Tuesday, May 8, 2012

Future Anthologies, Posts and Direction

I know there's been a lot of Memory Eater Kickstarter updates the past month or so, but in a few days, the campaign will end, and it will be back to business as usual.

I've been working on a ton of projects.  Ideas.  The future.  Which brings me to a few important updates:

First, and probably the most important, in the next few months, I will be transitioning all traffic from this blog to a new website.  The website will allow me to better structure everything I plan to do in the future.  It's currently being worked on, and I hope to have it finished soon.

Second, I'm going to be opening submissions in the near future for a yet-to-be-determined anthology.  I loved working on The Memory Eater, everything from reading all of the great stories to writing my own.  This will be another themed anthology, and I have it boiled down to three ideas.  The first is obviously The Memory Eater 2.  The second is Bedtime Stories For Adults (working title), which will focus on children's stories twisted with mature themes, settings, plots.  Think:

And the third, untitled for now, revolves around a device (I love me some devices, huh?).  Here's a hint:
I’m being vague with this one in case I don’t use it next and need to place it back on the shelf. 

So those are the three ideas I'm toying around with—I'd love to hear which one you'd like to see me tackle next in the comments below!

Third, who am I?  Online, I'm known as Casper Pearl.  In reality, I'm Matthew Hance.  However you want to address me, that's fine.  I've been a writer for almost a decade now, and I've put a lot of hard work and passion into what I do.  Over the course of my writing career, I’ve made about $800 from short stories (winning contests and selling them to anthologies).  If you break that down, I make on average about $80 a year from a profession I pour countless hours into.  What I’m trying to say is, I write because I love writing.  I can’t not write.  Writing allows me to create worlds.  It allows me to share important messages with others.  And maybe one day, if I’m lucky, a story will catch fire and burn through millions of brains.  But if that doesn’t happen, it’s okay, because I’m proud of the work I do, because I always give it my all.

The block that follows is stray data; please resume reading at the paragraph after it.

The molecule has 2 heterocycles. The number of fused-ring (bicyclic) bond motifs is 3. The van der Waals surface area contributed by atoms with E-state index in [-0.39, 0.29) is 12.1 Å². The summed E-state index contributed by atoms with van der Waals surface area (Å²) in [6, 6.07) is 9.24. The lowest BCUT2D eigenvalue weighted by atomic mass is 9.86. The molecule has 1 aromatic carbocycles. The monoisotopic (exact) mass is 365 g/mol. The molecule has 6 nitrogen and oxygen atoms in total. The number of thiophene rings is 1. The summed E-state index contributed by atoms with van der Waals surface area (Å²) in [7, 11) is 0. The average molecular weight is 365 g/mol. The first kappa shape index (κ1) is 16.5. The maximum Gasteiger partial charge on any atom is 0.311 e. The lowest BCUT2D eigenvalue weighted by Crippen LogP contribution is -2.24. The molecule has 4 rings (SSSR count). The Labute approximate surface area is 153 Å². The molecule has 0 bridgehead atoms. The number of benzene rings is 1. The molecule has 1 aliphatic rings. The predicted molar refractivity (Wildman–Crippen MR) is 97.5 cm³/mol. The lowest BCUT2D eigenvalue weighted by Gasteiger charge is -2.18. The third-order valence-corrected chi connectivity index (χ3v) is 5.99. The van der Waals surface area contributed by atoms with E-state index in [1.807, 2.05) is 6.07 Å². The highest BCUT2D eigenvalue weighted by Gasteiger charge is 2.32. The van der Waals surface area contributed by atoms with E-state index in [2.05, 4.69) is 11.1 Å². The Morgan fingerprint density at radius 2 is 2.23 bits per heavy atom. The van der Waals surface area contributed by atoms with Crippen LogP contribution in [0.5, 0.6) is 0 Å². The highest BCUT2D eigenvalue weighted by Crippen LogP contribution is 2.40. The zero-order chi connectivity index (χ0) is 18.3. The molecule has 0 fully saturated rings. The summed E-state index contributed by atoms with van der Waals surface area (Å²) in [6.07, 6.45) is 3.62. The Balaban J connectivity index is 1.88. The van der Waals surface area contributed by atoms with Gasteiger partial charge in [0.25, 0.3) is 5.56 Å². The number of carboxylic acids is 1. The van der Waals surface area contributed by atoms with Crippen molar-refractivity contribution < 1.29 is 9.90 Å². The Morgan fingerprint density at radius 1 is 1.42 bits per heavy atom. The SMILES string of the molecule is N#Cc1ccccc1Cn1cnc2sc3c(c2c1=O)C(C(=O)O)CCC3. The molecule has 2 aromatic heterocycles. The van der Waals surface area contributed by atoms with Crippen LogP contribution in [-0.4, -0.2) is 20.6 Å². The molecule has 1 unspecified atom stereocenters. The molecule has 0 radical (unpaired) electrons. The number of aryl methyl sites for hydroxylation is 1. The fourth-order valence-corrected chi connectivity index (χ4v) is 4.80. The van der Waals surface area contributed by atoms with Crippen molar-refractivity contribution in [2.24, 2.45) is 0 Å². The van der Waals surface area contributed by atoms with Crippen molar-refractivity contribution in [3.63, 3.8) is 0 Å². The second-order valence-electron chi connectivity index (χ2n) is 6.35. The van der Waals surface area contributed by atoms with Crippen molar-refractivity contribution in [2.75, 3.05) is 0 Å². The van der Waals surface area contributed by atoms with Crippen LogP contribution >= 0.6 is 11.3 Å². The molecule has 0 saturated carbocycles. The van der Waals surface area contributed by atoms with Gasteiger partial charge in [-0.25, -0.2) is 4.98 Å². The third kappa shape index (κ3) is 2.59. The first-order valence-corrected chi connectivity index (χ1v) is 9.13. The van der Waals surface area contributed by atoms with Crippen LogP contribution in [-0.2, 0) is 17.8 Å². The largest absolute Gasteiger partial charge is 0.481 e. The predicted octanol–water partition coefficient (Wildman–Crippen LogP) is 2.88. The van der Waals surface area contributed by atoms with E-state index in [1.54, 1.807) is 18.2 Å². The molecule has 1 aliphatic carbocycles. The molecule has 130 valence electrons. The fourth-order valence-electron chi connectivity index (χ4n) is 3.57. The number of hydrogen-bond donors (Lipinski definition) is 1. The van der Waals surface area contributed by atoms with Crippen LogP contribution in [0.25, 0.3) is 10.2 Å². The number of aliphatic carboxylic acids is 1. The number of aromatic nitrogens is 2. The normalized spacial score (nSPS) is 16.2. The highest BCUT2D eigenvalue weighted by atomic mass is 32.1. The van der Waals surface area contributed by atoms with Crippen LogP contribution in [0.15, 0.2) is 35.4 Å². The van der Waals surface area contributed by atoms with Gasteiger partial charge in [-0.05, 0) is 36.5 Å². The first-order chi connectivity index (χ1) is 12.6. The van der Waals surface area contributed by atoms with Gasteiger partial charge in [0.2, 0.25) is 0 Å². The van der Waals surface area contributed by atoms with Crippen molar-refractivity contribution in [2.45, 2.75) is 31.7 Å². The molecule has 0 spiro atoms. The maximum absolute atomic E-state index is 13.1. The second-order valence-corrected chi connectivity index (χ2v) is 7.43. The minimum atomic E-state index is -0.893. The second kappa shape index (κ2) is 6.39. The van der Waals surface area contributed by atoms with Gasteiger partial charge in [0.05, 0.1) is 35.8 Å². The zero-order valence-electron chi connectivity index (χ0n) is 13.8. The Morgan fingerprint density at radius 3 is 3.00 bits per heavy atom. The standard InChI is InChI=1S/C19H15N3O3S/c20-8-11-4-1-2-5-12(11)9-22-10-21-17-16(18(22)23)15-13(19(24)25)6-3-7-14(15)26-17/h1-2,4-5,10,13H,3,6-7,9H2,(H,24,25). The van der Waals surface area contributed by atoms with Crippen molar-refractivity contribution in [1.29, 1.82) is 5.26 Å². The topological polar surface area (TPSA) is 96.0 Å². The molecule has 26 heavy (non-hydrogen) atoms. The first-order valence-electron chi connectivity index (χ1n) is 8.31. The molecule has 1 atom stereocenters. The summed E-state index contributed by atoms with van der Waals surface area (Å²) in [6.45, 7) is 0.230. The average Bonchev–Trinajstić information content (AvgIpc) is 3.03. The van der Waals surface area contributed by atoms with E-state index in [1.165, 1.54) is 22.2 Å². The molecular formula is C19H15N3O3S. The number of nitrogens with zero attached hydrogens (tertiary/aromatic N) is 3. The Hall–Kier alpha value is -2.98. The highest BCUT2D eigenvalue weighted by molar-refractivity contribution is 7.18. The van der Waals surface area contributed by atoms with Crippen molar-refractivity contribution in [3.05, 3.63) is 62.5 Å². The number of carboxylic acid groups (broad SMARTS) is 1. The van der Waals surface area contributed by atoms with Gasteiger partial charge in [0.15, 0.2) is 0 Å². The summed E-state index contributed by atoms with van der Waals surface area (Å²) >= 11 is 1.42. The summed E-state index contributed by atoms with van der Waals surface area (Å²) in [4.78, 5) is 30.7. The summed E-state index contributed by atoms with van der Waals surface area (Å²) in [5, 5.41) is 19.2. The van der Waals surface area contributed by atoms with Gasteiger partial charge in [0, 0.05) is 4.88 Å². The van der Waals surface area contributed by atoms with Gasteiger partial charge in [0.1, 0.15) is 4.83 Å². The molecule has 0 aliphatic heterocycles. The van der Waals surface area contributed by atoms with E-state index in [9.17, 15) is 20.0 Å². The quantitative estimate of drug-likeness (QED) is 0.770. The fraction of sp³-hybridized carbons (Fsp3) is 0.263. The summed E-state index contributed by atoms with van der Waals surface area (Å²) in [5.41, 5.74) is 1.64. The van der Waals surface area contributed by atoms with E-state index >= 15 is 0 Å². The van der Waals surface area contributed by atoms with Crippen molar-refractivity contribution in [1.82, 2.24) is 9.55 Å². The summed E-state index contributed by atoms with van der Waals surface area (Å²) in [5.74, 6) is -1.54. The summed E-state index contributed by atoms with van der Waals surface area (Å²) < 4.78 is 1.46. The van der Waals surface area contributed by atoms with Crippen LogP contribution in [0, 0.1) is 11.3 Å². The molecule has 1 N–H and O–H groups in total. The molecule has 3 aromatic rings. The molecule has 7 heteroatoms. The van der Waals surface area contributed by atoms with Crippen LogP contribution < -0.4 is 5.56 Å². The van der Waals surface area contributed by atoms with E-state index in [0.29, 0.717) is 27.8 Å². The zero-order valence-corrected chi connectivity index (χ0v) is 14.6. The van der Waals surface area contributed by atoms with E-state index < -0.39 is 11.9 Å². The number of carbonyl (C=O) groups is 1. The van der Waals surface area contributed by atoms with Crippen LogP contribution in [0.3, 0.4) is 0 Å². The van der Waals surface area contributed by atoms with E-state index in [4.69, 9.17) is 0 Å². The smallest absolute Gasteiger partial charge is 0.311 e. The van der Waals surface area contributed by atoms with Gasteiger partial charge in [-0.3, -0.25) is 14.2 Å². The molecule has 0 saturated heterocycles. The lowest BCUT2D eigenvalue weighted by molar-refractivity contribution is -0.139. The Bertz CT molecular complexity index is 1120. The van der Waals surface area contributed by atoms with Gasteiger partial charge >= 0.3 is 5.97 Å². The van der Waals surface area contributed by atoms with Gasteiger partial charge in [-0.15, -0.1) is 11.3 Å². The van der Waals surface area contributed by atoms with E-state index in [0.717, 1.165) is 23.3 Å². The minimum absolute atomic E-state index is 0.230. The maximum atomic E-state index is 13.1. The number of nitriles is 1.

Step back a year.  I thought it would be fun to collaborate with other writers, so I put out the submissions call for The Memory Eater.  I’m really happy I did, because that decision led to traffic.  And that traffic inspired me to share with everyone my thoughts on the industry along with what’s helped me develop as a writer.  You see, it’s not all about the individual.  It’s about sharing, and maybe someone shares back with you, and you eventually meet new people who share your passion, and then you eventually grow.

Moving forward, while I work on my own individual projects, I will also be working on other anthologies/collaborations.  So what am I?  I'm a writer who occasionally teams up with others in my field to bring readers something I feel is new and refreshing.  I formed Hance LLC because of the anthologies I plan to work on, so I will be releasing all content under that name.  In the near future, when I transition to the new website, it will reflect everything I do as an individual and team member.  And each anthology will have its own dedicated area on the site.

Fourth, what about additional content?  I've been working on some fresh blog topics but won't be posting them until the Kickstarter campaign is over.  My focus now, as it has been the past month, is making sure The Memory Eater is successful.

And just an FYI, one of the most rewarding aspects of being a writer is seeing my work in print.  It's a great feeling, and I'm sure most writers will tell you the same exact thing.  That's why I turned to Kickstarter.  To hold the book.  To pass it around.  To be proud of something.  And why do I care so much about a physical book?  Well, in a dozen or more years, when my sons are allowed to read mature content, I'd like them to pick my books up and read my stories and be proud of what I've done.  I'd like to motivate them to shoot for their dreams, no matter how hard it is.  Not through telling them to do so, but by showing them how to do so.

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